Thanks to Makoto for tweeting the link to this Channel 4 News report by Moses Kurtu: How ebola created a climate of fear in my region. Excerpt:
Schools, markets, borders and banks have closed in my remote region of north eastern Sierra Leone as the government takes steps to prevent the spread of the virus.
Public life in my home town of Kailahun, near the border with Guinea and Liberia, has come to a complete standstill. I have been tracking the change in attitudes of the people in my community, talking to them about the climate of fear that has spread across the region.
When the ebola outbreak first began, it wasn't taken seriously. My region is one of the strongholds of the opposition party, so people thought this was done to scare and disperse people.
Kill them off
People in my community were fearful that deaths were caused by the injection given to ebola sufferers as a way for the government to kill them off. But now most believe the virus is the real killer.
Tamba Bundor is trying to spread this message: "I lost five of my family members, including my mother and wife, because of misunderstanding of ebola. Brothers and sisters, ebola is real - take preventative measures."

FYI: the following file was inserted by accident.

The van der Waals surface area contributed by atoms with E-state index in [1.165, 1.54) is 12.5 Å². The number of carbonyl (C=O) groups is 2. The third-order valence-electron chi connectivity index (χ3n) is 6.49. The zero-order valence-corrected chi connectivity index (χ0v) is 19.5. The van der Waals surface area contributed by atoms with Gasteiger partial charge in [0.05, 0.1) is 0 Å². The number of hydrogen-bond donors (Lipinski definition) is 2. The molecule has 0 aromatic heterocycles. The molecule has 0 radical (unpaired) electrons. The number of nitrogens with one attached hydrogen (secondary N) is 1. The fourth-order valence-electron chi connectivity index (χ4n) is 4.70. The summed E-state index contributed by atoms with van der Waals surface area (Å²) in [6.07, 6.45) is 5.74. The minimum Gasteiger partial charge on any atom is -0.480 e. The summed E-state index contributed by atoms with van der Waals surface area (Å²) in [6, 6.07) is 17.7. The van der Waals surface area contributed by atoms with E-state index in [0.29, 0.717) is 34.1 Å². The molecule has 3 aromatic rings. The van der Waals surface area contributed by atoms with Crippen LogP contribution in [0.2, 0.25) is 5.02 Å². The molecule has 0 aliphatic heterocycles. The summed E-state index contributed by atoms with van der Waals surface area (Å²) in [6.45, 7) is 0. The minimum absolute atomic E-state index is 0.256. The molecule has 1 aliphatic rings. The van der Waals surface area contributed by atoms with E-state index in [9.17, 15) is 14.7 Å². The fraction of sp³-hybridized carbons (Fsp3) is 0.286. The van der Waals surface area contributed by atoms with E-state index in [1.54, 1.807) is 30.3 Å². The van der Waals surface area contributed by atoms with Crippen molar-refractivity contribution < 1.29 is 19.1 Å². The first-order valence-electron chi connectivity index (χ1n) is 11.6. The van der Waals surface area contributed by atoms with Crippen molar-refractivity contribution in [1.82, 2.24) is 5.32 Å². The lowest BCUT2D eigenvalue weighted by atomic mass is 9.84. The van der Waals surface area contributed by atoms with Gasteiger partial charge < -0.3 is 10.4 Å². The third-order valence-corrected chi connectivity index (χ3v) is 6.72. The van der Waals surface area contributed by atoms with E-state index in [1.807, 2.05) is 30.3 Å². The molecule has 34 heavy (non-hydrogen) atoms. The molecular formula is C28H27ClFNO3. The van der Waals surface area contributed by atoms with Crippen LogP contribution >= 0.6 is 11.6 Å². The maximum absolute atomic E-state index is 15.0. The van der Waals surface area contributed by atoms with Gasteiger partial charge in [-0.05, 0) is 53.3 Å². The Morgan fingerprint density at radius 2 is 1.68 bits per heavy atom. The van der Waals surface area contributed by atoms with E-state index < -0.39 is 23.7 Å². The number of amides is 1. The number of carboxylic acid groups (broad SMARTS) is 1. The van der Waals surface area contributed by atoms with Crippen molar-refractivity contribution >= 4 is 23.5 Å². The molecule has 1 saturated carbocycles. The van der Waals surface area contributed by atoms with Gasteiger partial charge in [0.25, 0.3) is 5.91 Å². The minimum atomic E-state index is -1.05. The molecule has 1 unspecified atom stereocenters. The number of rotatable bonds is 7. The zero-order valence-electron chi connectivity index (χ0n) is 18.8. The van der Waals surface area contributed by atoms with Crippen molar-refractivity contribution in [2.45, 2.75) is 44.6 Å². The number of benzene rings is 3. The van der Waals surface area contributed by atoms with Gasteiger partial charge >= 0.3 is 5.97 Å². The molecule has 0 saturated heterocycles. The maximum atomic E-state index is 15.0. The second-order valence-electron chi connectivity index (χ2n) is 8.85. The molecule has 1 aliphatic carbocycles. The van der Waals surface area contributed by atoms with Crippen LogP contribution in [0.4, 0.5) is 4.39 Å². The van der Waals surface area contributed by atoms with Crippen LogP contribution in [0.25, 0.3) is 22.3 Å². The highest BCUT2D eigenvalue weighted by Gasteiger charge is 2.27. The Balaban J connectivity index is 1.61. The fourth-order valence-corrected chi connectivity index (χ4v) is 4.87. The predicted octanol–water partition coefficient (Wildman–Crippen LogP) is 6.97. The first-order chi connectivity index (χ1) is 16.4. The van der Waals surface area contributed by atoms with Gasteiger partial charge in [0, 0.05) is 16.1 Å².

Gradually, because of education programmes and the increase in the number of infected cases and deaths, the majority are now starting to believe ebola is real.
There were other reasons preventing people from taking those suffering from ebola to the health centre.
"It is because of the fear that we don't want to take our people to the health centre, and when they are there we can't touch them and nobody can go near them," said Finda Sahr. Now, however, those who fail to bring a sick person from their house or community to the health centre will be reported to the police.
It's not just the virus which scares the population of Kailahun. The government has restricted movement within the district by setting up checkpoints, instilling fear in people and preventing them from going about their usual business. Business owners have been particularly badly affected.
"I can't take my business outside because the police are all over," said Sahr Musu, a trader. With no market, people are asking themselves how they will survive - especially as it is now the farming season - and are waiting on the government to lift the ban.
The head of the checkpoint at Kailahun, Sadie Jabbie, attempted to reassure me: "We are here to protect the lives of the people in this district, not to harm or unbalance anybody."